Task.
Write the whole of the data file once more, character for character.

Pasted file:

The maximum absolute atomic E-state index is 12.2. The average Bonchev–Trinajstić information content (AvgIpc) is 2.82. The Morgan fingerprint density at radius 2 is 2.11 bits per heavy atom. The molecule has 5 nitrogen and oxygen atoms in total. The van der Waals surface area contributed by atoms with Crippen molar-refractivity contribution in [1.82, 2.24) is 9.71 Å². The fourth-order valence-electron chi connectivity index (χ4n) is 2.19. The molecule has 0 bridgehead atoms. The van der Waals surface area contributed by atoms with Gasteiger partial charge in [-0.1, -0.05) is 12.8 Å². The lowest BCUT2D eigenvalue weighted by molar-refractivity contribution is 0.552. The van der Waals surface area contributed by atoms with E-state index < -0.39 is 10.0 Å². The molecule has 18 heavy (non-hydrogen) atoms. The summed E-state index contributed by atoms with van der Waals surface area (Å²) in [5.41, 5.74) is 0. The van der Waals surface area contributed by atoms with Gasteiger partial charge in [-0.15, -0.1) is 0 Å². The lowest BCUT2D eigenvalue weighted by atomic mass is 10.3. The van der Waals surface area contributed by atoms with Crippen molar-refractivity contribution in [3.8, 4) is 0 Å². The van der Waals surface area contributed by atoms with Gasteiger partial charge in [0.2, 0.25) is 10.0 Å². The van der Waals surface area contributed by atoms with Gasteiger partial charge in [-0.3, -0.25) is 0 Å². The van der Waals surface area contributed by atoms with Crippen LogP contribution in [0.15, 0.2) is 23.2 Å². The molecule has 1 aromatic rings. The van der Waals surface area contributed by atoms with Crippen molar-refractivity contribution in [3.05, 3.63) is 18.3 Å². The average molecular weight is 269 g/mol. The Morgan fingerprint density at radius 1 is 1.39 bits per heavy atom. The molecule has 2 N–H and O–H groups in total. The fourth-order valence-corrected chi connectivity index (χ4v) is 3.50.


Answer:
The maximum absolute atomic E-state index is 12.2. The average Bonchev–Trinajstić information content (AvgIpc) is 2.82. The Morgan fingerprint density at radius 2 is 2.11 bits per heavy atom. The molecule has 5 nitrogen and oxygen atoms in total. The van der Waals surface area contributed by atoms with Crippen molar-refractivity contribution in [1.82, 2.24) is 9.71 Å². The fourth-order valence-electron chi connectivity index (χ4n) is 2.19. The molecule has 0 bridgehead atoms. The van der Waals surface area contributed by atoms with Gasteiger partial charge in [-0.1, -0.05) is 12.8 Å². The lowest BCUT2D eigenvalue weighted by molar-refractivity contribution is 0.552. The van der Waals surface area contributed by atoms with E-state index < -0.39 is 10.0 Å². The molecule has 18 heavy (non-hydrogen) atoms. The summed E-state index contributed by atoms with van der Waals surface area (Å²) in [5.41, 5.74) is 0. The van der Waals surface area contributed by atoms with Gasteiger partial charge in [-0.15, -0.1) is 0 Å². The lowest BCUT2D eigenvalue weighted by atomic mass is 10.3. The van der Waals surface area contributed by atoms with Crippen molar-refractivity contribution in [3.8, 4) is 0 Å². The van der Waals surface area contributed by atoms with Gasteiger partial charge in [0.2, 0.25) is 10.0 Å². The van der Waals surface area contributed by atoms with Gasteiger partial charge in [-0.3, -0.25) is 0 Å². The van der Waals surface area contributed by atoms with Crippen LogP contribution in [0.15, 0.2) is 23.2 Å². The molecule has 1 aromatic rings. The van der Waals surface area contributed by atoms with Crippen molar-refractivity contribution in [3.05, 3.63) is 18.3 Å². The average molecular weight is 269 g/mol. The Morgan fingerprint density at radius 1 is 1.39 bits per heavy atom. The molecule has 2 N–H and O–H groups in total. The fourth-order valence-corrected chi connectivity index (χ4v) is 3.50.